Reach Indians and South East Asians living in Australia



The world is more connected today than ever before, which means the importance of being able to speak a second – or third, or fourth – language is higher now than ever. In this piece, we look at how anyone can train themselves to be a linguist.

A polyglot is a person that can speak in multiple languages. While all of us aspire to be linguists and be able to switch effortlessly between tongues of different countries, the reality is that our brains are probably not made for speaking in many languages. A lot of research has suggested that the human brain is most receptive to languages when it is at its most malleable – i.e. when it is young and still growing.

However, there are conscious things that you can do to increase your chances of becoming a linguist. Here are a few.

1. Ignore the critical period hypothesis
There are many people among polyglots who have begun learning new languages as adults. So the theory that there is a ‘critical period’ in which language learning happens most easily is dubious at best. At the very least, the effect of this critical period is not as pronounced as it is sometimes stated. So if this is the main factor discouraging you from learning a new language, put it to one side and begin with your lessons as soon as possible.

2. Travel
Sometimes, ‘sink or swim’ is a viable strategy. If you’d like to pick up the rudiments of a language, travel to the country and see if you can spend a few months there among the natives. Even if you have access to a common tongue, refuse to use it. This technique is more readily available for young, single people.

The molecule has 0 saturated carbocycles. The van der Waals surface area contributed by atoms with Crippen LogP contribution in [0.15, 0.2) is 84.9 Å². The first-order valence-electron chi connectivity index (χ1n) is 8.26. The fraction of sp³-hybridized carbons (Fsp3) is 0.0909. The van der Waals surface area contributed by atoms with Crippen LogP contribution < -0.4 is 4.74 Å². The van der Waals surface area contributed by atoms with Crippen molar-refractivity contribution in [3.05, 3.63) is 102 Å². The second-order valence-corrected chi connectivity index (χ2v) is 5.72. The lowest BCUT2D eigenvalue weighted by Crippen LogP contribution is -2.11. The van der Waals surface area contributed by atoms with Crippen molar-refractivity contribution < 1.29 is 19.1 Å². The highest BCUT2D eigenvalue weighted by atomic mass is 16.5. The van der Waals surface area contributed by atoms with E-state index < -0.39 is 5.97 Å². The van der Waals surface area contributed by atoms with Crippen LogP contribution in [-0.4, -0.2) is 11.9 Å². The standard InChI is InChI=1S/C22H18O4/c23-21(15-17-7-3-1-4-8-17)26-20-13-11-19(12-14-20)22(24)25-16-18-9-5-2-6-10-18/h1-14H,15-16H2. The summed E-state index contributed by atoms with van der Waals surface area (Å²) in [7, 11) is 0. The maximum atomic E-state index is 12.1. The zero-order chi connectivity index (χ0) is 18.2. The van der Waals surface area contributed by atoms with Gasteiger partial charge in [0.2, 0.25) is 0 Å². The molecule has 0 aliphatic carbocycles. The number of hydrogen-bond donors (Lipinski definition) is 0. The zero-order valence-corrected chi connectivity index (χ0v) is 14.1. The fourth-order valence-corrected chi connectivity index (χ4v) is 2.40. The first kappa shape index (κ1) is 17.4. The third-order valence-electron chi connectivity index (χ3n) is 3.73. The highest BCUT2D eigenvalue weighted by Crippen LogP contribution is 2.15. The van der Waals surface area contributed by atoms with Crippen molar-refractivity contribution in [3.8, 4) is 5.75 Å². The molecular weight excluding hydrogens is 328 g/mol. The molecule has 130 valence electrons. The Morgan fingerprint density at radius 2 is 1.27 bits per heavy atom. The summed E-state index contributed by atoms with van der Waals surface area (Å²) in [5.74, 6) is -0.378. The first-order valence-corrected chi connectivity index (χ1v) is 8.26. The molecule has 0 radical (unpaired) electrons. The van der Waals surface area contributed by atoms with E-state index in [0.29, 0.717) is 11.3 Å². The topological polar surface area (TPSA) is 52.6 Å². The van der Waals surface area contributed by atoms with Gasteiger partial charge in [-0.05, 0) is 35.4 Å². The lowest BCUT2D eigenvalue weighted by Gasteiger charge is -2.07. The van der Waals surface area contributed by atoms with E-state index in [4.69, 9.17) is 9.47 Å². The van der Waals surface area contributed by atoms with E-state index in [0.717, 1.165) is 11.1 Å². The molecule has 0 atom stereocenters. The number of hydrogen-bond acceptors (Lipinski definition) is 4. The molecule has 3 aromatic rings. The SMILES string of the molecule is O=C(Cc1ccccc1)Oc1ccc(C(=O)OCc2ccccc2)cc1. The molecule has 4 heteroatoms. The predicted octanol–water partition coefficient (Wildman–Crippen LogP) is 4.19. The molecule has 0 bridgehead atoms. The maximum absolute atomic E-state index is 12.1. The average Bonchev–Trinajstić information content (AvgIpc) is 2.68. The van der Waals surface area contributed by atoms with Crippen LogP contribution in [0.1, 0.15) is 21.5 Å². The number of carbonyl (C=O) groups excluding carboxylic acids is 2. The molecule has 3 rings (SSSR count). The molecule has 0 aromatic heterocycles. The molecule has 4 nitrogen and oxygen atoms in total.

3. Understand that a new language will broaden your mind
If you’re struggling for motivation to learn a new language, there is a strong correlation between the number of languages a person knows and the amount of time by which dementia is delayed in them. Also, different languages are associated with different memories, and as a person, you become a different cultural being with a new cultural identity when you start speaking in a new tongue. This breadth of experience and mental exercise is not available with any other mind-expanding game or technique.

4. Understand the culture
Language springs from culture. In order to store within your brain the memes and words of different languages without mixing them up, you will need to feel empathy for the culture that gave birth to each language. There must be a part of you that feels at home with that culture, and only then can you internalise the language and speak it well.

5. Start with imitating words
Almost anyone can listen and imitate the sounds that come out of a person’s mouth, without paying attention to the spelling. When you’re imitating the speaker, make sure you’re also imitating the body language and facial expressions. For instance, speaking with slightly pouted lips makes you sound a little bit more French.

6. Don’t be embarrassed
Fight the embarrassment that can arise due to making unfamiliar sounds in the new language, for example the guttural sounds of Arabic. Practice a little bit every day and be consistent in your effort – something like fifteen minutes per day – and in no time at all you will find that your hard work is paying off.


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